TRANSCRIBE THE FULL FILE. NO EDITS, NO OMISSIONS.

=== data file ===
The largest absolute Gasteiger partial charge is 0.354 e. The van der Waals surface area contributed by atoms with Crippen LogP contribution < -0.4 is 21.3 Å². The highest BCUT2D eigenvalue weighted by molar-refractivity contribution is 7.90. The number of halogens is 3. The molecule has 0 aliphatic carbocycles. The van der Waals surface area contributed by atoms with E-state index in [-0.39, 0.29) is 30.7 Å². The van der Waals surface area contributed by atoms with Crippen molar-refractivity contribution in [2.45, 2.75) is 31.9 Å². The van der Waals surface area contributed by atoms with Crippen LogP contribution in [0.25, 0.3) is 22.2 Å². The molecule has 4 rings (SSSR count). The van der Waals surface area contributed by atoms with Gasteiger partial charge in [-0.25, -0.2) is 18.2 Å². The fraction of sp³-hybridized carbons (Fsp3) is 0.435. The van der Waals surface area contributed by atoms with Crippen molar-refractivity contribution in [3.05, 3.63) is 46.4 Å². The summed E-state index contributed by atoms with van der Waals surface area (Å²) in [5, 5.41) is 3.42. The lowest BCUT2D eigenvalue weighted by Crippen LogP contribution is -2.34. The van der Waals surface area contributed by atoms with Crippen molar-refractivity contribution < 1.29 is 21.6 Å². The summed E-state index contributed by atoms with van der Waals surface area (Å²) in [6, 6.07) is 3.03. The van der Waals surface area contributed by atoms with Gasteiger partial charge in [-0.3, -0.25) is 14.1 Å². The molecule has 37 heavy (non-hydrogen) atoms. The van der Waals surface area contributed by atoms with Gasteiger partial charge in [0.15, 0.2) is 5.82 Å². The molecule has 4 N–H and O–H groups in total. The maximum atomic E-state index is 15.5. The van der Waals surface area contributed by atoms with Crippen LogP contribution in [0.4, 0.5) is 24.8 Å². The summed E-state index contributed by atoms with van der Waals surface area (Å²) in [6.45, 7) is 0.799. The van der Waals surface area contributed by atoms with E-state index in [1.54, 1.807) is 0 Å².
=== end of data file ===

The largest absolute Gasteiger partial charge is 0.354 e. The van der Waals surface area contributed by atoms with Crippen LogP contribution < -0.4 is 21.3 Å². The highest BCUT2D eigenvalue weighted by molar-refractivity contribution is 7.90. The number of halogens is 3. The molecule has 0 aliphatic carbocycles. The van der Waals surface area contributed by atoms with E-state index in [-0.39, 0.29) is 30.7 Å². The van der Waals surface area contributed by atoms with Crippen molar-refractivity contribution in [2.45, 2.75) is 31.9 Å². The van der Waals surface area contributed by atoms with Crippen LogP contribution in [0.25, 0.3) is 22.2 Å². The molecule has 4 rings (SSSR count). The van der Waals surface area contributed by atoms with Gasteiger partial charge in [-0.25, -0.2) is 18.2 Å². The fraction of sp³-hybridized carbons (Fsp3) is 0.435. The van der Waals surface area contributed by atoms with Crippen molar-refractivity contribution in [3.05, 3.63) is 46.4 Å². The summed E-state index contributed by atoms with van der Waals surface area (Å²) in [5, 5.41) is 3.42. The lowest BCUT2D eigenvalue weighted by Crippen LogP contribution is -2.34. The van der Waals surface area contributed by atoms with Crippen molar-refractivity contribution < 1.29 is 21.6 Å². The summed E-state index contributed by atoms with van der Waals surface area (Å²) in [6, 6.07) is 3.03. The van der Waals surface area contributed by atoms with Gasteiger partial charge in [-0.3, -0.25) is 14.1 Å². The molecule has 37 heavy (non-hydrogen) atoms. The van der Waals surface area contributed by atoms with Gasteiger partial charge in [0.15, 0.2) is 5.82 Å². The molecule has 4 N–H and O–H groups in total. The maximum atomic E-state index is 15.5. The van der Waals surface area contributed by atoms with Crippen LogP contribution in [0.4, 0.5) is 24.8 Å². The summed E-state index contributed by atoms with van der Waals surface area (Å²) in [6.45, 7) is 0.799. The van der Waals surface area contributed by atoms with E-state index in [1.54, 1.807) is 0 Å².